14. AB: …you in the practice room?

  15. AG: You in the practice room, you in front of your stereo, you reading a book, if we're talking about another field. Art cannot be taught in a classroom setting in any kind of definitive way—it can only be introduced. In so far as institutions succeed in introducing people to concepts, new music they haven’t heard before, a method of learning, they are doing their job and it’s going to be up to the student to make it happen beyond that. I think that it’s wrong to demean all institutions, to say there is no place for the institution in jazz. I think if you talked to a lot of old guys, they feel that all these kids are lucky to get their exposure to this music in that kind of setting. What they don’t tell you is well, “that’s not enough.” Students sometimes think they are going to be handed everything, and that suddenly they are going to become a great jazz musician. The truth is no jazz musician learned to play that way, even if they were handed valuable information by their friend or by their mentor. It doesn’t matter whether someone acquires information in a classroom setting or in a private setting, in a John Payne Center, somebody’s loft space, or from their grandfather who handed down the music directly to them. Just acquiring information is not enough; you have to learn to apply it, you have to practice it, you have to develop it into something your own. I think you and I had a teacher who taught us that principle: that basically it came down to you and how hard you want to work.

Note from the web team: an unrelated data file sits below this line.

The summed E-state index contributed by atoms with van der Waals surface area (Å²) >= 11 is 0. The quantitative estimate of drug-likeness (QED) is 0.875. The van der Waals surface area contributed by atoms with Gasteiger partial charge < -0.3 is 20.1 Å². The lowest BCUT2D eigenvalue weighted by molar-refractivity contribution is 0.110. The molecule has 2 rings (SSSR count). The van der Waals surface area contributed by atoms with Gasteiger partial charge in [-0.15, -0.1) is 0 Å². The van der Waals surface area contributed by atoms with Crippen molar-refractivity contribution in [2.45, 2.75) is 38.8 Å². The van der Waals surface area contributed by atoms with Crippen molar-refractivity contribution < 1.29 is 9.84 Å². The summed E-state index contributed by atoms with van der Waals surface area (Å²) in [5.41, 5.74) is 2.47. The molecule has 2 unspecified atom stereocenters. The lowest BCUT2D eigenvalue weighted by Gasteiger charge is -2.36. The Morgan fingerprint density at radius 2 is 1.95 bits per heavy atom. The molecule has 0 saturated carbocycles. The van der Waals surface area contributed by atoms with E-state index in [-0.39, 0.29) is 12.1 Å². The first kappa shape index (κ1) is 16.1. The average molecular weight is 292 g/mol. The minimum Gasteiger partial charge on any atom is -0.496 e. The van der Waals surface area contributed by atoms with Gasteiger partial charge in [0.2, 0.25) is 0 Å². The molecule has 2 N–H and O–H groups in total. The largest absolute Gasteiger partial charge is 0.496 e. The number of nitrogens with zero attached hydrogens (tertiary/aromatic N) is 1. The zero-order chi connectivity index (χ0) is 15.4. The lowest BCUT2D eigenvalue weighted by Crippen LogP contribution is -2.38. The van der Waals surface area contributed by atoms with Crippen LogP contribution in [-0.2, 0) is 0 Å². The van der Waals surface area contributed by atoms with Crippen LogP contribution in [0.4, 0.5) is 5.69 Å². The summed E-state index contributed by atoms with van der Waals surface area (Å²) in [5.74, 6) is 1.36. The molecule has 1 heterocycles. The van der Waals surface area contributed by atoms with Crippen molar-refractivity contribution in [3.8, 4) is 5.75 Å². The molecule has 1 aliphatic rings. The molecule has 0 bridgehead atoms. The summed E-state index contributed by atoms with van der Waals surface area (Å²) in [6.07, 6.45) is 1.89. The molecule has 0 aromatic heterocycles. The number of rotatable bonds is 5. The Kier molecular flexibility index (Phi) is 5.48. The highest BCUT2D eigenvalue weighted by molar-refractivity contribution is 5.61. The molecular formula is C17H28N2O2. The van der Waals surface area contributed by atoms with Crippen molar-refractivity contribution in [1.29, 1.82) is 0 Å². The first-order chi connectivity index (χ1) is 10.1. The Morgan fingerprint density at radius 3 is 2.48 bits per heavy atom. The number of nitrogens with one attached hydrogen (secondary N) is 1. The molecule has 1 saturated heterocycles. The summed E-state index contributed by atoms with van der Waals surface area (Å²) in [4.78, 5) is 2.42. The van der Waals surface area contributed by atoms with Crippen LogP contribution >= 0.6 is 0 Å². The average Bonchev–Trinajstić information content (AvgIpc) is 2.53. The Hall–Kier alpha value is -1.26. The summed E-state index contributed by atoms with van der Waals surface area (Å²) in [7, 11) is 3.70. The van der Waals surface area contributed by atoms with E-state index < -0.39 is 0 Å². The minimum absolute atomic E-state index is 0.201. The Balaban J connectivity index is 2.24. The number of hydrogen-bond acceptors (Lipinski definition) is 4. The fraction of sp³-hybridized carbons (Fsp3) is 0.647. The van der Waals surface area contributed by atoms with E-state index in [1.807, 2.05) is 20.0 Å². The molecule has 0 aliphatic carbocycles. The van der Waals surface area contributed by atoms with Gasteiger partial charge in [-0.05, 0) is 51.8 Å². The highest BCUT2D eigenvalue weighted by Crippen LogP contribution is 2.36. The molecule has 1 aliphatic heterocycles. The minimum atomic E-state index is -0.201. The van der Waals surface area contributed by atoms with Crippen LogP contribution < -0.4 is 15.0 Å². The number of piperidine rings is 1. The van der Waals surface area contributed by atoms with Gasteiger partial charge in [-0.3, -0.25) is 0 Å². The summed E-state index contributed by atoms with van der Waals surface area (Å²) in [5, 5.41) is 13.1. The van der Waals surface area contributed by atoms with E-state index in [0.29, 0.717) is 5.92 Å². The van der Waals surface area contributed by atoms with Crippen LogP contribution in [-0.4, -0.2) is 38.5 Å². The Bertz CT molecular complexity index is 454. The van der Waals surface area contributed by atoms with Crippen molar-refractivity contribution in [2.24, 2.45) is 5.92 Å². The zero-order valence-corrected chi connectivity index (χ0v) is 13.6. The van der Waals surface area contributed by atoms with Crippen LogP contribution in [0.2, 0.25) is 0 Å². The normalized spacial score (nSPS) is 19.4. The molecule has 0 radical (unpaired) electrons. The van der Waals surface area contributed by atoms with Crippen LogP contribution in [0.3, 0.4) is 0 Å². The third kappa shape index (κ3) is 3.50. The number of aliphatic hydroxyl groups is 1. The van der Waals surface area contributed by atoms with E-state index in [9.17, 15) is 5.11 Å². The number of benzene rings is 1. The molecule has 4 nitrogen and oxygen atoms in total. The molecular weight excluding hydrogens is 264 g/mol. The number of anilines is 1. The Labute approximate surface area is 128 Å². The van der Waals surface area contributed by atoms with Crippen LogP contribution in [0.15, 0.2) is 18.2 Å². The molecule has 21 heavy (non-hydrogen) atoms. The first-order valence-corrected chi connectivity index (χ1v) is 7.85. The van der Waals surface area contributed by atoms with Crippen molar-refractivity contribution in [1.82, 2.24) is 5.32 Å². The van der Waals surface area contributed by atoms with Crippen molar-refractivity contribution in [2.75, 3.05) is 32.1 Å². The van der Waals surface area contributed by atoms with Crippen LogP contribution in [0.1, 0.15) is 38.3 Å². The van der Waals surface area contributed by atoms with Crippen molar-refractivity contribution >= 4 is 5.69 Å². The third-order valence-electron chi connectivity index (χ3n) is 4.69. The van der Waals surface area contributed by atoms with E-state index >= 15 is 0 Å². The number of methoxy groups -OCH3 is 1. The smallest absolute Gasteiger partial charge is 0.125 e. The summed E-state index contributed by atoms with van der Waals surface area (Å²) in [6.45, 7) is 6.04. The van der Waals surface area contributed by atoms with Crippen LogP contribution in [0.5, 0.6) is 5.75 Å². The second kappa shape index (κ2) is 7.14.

16. If there is any downside to the institutional teaching of jazz it’s only that perhaps there’s a danger students could become lazy and think it will all just be handed to them, that they will emerge from their institution fully formed as a swinging killing cat. That obviously doesn’t happen. On the other hand, certain people do emerge from music schools sounding great, but if you ask them why, they’ll tell you in a second it’s because they practiced and not just because they went to class and got As.
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Berish: Dissections and Intersections

Review Essays

Carson: El Niño

Courtier: Long Road to Freedom


Grigg and Murphy: Opera’s Second Death

Niebur: The Film Reader

Jorritsma: Amandla!

Conference Report

Garrett: Criss Cross